Smartphones: What Prompted People To Give It Up?
In a world where many of us stick to their smartphones, Dulce Cowling is an out-of-the-ordinary case, giving up her smartphone.
The 36-year-old found at the end of last year that getting rid of her phone would improve her mental health. So, she told her family and friends she would use an old Nokia phone over the Christmas break, which could only make and receive calls and text messages.
One of the pivotal moments leading up to her decision, Ms. Cowling recalls, was spending a day in the park with her two sons, aged six and three, and saying: “I was using my mobile phone in the park with the kids and I looked at people and every single parent, there were up to 20 people, looking at his phone.”
She added: “I thought to myself: when did it happen? Everyone misses their real life. I don’t think you get to your deathbed and say you had to spend more time on Twitter or read articles online, “she said.
Ms. Cowling, a creative director at London-based advertising agency Hill Yeh, adds that the idea of ditching her smartphone had grown in her mind during the shutdown proceedings involving Covid.
She added: “I thought about how much time I had on the phone and what else I could do. Being in constant contact with many services creates a lot of distractions which is stressful for the brain to deal with, “he said.
And Cowling plans to use the time she gained from leaving her smartphone to read and sleep more.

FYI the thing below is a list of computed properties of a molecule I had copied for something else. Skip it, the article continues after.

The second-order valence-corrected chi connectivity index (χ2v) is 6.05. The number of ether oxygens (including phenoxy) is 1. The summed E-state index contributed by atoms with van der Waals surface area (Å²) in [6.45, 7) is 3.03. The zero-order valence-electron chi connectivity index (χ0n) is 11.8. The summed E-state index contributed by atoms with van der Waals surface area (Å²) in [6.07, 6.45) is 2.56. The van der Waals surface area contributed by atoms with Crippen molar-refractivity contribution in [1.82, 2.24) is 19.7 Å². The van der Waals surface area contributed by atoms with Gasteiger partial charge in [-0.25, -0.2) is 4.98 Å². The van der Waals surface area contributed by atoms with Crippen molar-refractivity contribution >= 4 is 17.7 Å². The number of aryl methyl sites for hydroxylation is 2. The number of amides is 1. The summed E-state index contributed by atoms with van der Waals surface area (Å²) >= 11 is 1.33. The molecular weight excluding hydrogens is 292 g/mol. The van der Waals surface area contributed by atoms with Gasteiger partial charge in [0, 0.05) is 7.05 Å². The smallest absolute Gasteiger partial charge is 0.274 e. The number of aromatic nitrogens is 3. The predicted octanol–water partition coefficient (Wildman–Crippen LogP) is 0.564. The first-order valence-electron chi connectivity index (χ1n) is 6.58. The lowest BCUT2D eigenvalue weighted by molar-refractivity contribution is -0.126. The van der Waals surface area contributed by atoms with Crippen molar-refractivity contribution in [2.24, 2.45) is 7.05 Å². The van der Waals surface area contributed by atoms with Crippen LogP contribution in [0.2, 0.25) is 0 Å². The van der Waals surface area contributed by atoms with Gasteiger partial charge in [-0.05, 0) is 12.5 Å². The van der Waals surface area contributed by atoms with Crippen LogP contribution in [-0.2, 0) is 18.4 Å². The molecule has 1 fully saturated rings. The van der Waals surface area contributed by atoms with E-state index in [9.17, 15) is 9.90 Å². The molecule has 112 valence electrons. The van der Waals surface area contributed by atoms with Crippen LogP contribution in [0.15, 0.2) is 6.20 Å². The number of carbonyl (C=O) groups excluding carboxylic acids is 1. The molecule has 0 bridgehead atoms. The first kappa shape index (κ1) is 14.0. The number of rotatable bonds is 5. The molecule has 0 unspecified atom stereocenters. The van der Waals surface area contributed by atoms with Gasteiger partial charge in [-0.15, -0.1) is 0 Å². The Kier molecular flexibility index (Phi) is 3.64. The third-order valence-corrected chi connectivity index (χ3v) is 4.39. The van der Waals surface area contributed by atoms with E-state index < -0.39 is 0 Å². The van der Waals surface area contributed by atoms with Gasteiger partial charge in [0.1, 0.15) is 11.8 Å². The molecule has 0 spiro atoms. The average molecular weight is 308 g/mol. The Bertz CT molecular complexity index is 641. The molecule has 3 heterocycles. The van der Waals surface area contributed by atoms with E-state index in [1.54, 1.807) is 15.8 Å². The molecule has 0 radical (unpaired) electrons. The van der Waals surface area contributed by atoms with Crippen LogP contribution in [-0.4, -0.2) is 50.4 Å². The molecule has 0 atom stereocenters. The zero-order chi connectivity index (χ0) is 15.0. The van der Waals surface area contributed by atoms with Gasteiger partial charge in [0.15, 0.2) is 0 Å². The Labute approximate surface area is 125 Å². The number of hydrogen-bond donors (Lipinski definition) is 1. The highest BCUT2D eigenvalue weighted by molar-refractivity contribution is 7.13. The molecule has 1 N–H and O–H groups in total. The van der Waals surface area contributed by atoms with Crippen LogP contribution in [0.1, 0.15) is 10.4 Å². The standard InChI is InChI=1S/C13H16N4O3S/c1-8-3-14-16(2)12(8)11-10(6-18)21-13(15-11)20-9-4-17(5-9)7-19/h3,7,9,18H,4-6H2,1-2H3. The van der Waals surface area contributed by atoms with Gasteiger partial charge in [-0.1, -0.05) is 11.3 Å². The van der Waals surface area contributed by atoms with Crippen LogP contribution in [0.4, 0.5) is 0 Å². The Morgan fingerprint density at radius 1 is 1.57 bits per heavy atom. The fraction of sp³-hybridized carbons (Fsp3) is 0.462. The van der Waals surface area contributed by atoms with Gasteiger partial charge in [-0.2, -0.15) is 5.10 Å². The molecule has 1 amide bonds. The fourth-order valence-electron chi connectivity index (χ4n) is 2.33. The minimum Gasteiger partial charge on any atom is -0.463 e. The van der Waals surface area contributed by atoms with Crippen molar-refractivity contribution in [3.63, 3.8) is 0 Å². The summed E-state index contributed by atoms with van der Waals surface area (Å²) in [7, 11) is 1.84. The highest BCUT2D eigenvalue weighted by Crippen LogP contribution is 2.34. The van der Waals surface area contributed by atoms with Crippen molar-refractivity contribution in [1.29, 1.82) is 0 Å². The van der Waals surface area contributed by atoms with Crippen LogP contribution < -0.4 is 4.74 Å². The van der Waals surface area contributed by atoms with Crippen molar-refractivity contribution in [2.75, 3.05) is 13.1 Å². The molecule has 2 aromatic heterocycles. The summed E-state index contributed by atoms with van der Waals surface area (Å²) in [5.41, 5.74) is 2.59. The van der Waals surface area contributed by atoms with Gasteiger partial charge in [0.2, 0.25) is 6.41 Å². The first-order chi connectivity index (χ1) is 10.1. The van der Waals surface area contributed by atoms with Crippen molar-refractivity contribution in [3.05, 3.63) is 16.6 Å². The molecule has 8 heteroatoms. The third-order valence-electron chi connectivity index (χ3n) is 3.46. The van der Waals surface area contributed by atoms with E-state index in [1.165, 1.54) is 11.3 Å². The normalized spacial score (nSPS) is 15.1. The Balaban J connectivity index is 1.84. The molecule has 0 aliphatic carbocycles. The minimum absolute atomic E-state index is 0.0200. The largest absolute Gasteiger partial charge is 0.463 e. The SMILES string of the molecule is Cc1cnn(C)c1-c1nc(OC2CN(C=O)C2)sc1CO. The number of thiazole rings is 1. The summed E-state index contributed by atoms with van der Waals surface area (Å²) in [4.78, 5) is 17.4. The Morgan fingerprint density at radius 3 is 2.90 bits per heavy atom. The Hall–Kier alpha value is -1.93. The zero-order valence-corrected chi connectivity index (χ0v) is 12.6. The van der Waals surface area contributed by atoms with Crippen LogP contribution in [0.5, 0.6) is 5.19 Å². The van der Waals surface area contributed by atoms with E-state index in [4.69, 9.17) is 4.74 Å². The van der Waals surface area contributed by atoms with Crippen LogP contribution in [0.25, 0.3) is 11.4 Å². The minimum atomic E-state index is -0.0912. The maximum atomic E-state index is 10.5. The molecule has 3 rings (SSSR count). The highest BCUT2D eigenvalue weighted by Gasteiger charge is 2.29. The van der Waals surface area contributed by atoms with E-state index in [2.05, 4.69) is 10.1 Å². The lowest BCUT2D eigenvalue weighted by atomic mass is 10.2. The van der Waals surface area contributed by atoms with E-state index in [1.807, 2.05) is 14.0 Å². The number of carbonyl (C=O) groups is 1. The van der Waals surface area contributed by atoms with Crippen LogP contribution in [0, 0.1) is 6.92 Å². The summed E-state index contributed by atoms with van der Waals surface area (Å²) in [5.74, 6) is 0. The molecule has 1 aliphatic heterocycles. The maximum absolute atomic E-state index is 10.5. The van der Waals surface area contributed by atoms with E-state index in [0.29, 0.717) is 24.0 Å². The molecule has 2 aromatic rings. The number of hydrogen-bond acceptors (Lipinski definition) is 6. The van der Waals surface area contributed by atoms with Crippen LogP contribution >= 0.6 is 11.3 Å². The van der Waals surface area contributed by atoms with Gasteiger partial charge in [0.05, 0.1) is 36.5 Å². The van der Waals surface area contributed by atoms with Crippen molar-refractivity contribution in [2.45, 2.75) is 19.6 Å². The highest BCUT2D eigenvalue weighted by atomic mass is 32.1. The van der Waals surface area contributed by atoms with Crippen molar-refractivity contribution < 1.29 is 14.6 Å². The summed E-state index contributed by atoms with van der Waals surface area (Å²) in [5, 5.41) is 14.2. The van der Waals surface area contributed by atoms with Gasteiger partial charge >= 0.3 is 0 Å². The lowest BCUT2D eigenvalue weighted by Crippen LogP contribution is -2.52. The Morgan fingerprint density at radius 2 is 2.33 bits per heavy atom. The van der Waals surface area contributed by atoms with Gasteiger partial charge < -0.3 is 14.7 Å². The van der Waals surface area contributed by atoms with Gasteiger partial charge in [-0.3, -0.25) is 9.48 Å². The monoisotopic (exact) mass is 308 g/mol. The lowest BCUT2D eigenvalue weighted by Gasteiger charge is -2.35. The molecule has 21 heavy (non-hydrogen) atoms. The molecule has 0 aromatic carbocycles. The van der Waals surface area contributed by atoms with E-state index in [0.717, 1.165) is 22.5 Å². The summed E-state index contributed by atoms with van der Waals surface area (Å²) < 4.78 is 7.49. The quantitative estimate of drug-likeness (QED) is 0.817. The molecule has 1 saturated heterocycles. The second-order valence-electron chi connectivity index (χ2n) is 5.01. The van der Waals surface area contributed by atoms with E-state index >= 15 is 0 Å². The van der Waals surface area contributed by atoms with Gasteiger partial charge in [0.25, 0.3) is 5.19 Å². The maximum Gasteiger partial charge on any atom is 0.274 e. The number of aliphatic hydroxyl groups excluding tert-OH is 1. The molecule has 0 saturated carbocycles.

Around nine in 10 people in the UK today have a smartphone, a number widely repeated across the developed world. And we stick to these devices, and a recent study found the average person spends 4.8 hours a day on their smartphone.
Alex Dunedin, for his part, dumped his smartphone two years ago. “Culturally, we became addicted to these devices,” says the educational researcher and technology expert. “They slow down perception and hinder productivity,” he added.
Mr. Dunedin, who lives and works in Scotland, says the other reason behind his decision is environmental concerns. “We’re wasting huge amounts of energy-producing huge amounts of CO2 emissions,” he notes.
He maintains that he has become happier and more productive since he stopped using smartphones. And Dunedin doesn’t even have an old-fashioned mobile phone or even a landline. And he can only be contacted electronically via emails that get him through his computer at home.
“That has improved my life,” he says. He added: “My thoughts were freed from constant cognitive contact with a machine I need to feed with energy and money. I think the risk of technologies is that they empty our lives, “he said.
And Lynn Voice, a 53-year-old teacher and writer from Birmingham, moved in the opposite direction. I started using the smartphone again last August after a six-year hiatus.
She says she has reluctantly had to repurchase a smartphone because of having to deal with QR Codes in restaurants and so-called COVID passports, as well as facilitating communication with one of her daughters living in Paris.